Bruce Sheff Weds

3. Manchester United 2 Sheffield Wednesday 1. Premier League 1993. 

Before there was Ole, and Teddy, or John Terry’s slip or even Sparky’s equaliser there was Bruce. Forget all this nonsense about who the greatest centre back in the history of the Premier League was, what matters is which centre back not only captained a side to several titles, but also managed to score the two goals that set them on their way. United’s title challenged was faltering and a loss to Sheffield Wednesday would’ve given first-placed Aston Villa one hand on the title. A John Sheridan penalty looked to be sending the title to Birmingham for the first time in over a decade, before Bruce made sure its destination was likely to be Manchester for the first time in over 25 years. Bruce’s first header in the 86th minute caused a frenzy inside the ground, his second had Sir Alex and Brian Kidd on the f*cking pitch!!  That’s how you do a comeback and few defenders, skippers or men could rise to the occasion the way the strangely underrated Bruce did. What a legend.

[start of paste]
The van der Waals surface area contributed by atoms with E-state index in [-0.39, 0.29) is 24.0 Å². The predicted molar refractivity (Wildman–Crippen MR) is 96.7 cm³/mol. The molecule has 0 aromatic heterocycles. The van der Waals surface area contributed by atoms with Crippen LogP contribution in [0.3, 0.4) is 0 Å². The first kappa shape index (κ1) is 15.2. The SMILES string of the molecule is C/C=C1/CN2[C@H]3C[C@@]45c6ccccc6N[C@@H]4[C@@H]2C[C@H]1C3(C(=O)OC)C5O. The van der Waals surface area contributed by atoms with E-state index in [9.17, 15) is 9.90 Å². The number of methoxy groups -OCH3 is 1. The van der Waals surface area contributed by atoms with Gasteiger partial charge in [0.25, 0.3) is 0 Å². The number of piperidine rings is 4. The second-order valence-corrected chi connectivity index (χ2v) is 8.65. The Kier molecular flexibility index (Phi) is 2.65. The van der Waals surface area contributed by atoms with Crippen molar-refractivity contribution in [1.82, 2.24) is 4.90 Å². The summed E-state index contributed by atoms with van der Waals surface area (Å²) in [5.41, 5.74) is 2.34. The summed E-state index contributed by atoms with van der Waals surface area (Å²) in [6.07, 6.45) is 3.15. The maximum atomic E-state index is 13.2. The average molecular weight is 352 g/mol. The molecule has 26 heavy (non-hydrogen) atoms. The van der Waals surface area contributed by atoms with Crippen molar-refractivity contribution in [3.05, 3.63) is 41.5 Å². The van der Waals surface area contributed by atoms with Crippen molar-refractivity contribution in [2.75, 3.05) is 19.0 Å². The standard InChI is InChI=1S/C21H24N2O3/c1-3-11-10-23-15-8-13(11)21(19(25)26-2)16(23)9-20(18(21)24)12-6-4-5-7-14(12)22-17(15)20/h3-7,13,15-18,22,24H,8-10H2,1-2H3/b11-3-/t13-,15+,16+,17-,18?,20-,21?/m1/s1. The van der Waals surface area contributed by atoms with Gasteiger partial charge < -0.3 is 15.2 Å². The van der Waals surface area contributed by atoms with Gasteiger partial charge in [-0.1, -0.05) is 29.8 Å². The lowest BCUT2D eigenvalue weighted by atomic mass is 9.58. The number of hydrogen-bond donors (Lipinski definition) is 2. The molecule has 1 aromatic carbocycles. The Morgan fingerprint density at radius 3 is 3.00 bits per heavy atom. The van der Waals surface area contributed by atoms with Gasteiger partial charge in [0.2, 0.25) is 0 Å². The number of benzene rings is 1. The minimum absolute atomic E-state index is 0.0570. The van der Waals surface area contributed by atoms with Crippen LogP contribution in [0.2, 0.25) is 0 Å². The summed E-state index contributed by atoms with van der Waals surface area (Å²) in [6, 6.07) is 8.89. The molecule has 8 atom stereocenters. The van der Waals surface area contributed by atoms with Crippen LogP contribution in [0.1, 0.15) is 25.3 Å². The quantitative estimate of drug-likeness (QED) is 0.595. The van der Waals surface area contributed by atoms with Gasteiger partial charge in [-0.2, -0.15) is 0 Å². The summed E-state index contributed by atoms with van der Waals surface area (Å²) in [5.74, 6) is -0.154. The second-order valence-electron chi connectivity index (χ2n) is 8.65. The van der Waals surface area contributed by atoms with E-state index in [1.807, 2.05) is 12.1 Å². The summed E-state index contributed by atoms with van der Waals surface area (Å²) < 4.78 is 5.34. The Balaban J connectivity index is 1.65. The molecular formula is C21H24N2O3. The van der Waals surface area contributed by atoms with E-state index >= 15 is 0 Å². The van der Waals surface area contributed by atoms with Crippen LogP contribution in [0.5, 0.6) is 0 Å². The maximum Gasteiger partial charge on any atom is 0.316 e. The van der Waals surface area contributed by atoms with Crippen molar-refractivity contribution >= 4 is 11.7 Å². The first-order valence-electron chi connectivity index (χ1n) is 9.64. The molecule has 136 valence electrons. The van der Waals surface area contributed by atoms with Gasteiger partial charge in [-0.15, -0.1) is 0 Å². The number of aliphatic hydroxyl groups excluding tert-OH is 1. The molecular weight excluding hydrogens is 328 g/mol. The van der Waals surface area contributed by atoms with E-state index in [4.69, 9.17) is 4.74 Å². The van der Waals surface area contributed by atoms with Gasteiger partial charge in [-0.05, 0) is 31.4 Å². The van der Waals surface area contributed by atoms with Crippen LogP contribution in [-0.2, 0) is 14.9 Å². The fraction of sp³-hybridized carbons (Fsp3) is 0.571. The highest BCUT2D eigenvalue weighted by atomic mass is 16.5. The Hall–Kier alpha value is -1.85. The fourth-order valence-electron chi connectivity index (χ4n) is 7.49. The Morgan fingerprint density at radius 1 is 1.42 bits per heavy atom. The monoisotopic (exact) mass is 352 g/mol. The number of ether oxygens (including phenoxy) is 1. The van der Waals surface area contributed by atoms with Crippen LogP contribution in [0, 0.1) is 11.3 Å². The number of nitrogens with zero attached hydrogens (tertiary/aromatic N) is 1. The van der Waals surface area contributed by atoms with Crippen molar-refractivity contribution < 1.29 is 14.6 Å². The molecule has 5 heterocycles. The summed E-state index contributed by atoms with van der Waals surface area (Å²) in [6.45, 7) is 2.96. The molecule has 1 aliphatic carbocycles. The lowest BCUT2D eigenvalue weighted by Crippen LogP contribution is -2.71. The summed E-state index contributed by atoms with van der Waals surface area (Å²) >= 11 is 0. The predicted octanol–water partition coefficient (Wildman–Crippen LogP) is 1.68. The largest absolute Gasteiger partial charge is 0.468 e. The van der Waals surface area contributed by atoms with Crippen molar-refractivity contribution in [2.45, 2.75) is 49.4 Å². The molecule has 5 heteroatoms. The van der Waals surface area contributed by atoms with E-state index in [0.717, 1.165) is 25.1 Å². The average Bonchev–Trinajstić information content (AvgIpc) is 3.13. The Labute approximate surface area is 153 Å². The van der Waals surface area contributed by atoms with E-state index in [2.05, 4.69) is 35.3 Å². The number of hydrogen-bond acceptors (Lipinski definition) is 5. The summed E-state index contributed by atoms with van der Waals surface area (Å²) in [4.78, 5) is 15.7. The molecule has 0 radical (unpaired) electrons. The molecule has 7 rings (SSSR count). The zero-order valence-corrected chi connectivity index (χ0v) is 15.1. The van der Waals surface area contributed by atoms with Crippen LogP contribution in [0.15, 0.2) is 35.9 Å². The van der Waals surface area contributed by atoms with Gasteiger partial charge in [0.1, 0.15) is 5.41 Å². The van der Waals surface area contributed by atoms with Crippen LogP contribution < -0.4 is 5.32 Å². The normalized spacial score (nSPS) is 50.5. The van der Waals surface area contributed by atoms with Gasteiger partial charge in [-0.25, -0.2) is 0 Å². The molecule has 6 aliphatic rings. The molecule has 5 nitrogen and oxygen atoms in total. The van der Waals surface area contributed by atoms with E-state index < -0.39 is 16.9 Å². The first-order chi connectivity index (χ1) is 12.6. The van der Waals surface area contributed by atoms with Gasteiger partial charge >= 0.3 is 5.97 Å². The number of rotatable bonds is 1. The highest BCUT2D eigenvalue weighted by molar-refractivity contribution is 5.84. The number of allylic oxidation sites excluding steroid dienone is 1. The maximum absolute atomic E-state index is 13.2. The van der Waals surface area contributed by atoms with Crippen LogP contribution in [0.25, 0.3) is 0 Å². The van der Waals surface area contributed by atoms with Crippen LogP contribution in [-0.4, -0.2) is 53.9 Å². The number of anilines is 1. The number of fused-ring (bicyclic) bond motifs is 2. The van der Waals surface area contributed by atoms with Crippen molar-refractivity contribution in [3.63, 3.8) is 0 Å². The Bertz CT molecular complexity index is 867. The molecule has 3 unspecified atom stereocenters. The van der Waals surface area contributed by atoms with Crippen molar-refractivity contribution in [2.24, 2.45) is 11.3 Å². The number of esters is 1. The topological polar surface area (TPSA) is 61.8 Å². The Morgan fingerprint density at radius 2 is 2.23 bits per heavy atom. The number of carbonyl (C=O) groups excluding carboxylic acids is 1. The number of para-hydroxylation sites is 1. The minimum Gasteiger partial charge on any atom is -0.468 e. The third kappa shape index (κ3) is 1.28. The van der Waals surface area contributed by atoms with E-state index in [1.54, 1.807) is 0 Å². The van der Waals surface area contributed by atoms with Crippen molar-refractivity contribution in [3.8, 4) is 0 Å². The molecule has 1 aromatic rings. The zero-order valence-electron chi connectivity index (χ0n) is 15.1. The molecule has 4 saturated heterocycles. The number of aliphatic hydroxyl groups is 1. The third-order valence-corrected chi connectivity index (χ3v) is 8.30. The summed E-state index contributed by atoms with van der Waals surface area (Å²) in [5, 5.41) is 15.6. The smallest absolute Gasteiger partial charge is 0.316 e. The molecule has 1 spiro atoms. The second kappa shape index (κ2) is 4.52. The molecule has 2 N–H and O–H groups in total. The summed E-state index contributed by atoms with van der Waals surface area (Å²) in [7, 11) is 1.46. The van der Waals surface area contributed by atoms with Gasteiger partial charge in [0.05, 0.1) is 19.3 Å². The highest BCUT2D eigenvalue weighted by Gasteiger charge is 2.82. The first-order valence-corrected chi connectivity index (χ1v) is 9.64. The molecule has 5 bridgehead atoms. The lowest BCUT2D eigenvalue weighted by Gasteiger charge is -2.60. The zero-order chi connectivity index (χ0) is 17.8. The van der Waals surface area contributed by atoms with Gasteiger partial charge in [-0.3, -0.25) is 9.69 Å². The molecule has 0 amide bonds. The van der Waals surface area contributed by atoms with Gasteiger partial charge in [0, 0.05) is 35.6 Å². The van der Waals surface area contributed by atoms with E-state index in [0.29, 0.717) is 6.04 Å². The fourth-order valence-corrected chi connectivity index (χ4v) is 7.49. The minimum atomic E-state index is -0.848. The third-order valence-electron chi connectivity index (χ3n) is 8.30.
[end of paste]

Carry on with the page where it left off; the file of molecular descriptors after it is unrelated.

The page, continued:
Yorke Juve

2. Juventus 2 Manchester United 3 Champions League semi final 2nd leg 1999. 

A 1-1 draw in the first leg had given United a good, if not great chance of going through, but the wheels well and truly came off early in the return leg in Turin. Two Filippo Inzaghi goals in the space of 11 minutes made United’s chances of making the final about as likely as Inzaghi going a whole game without being caught offside but a certain Roy Keane had other ideas. United WERE going to Barcelona, Keano was adamant and being banned for the final didn’t bother him. After scoring a ‘captain’s goal’ Keano stuffed Davids and Zidane in his pockets and dragged the Reds through to glory as Yorke got an equaliser and Cole a winner. Full speed ahead Barcelona!!!

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1.  Some game at the Nou Camp 1999. 

Sir Alex Ferguson’s half time team talk is something of a blur for many of the players who featured for United that famous night in the Nou Camp, but one thing that’s etched in memory of all of them is the manager saying “imagine walking past the trophy and not being able to touch it.” That’s almost what happened as Mario Basler caught Peter Schmeichel flat-footed (the ‘Great Dane’ was awful that night – don’t @me) to give the Germans an early lead, a lead they should’ve extended but didn’t mainly thanks to the woodwork. We all know the rest, Beckham’s cross, Giggsy’s “pass”, Teddy’s equaliser, before the greatest manager in the history of association football got the winner. No matter what happens this season or any other for that matter, nothing will eclipse that night in May when in the dying moments of the biggest game in their history, on Sir Matt Busby’s birthday, Manchester United achieved the greatest comeback in sporting history. And it was Solskjaer that won it!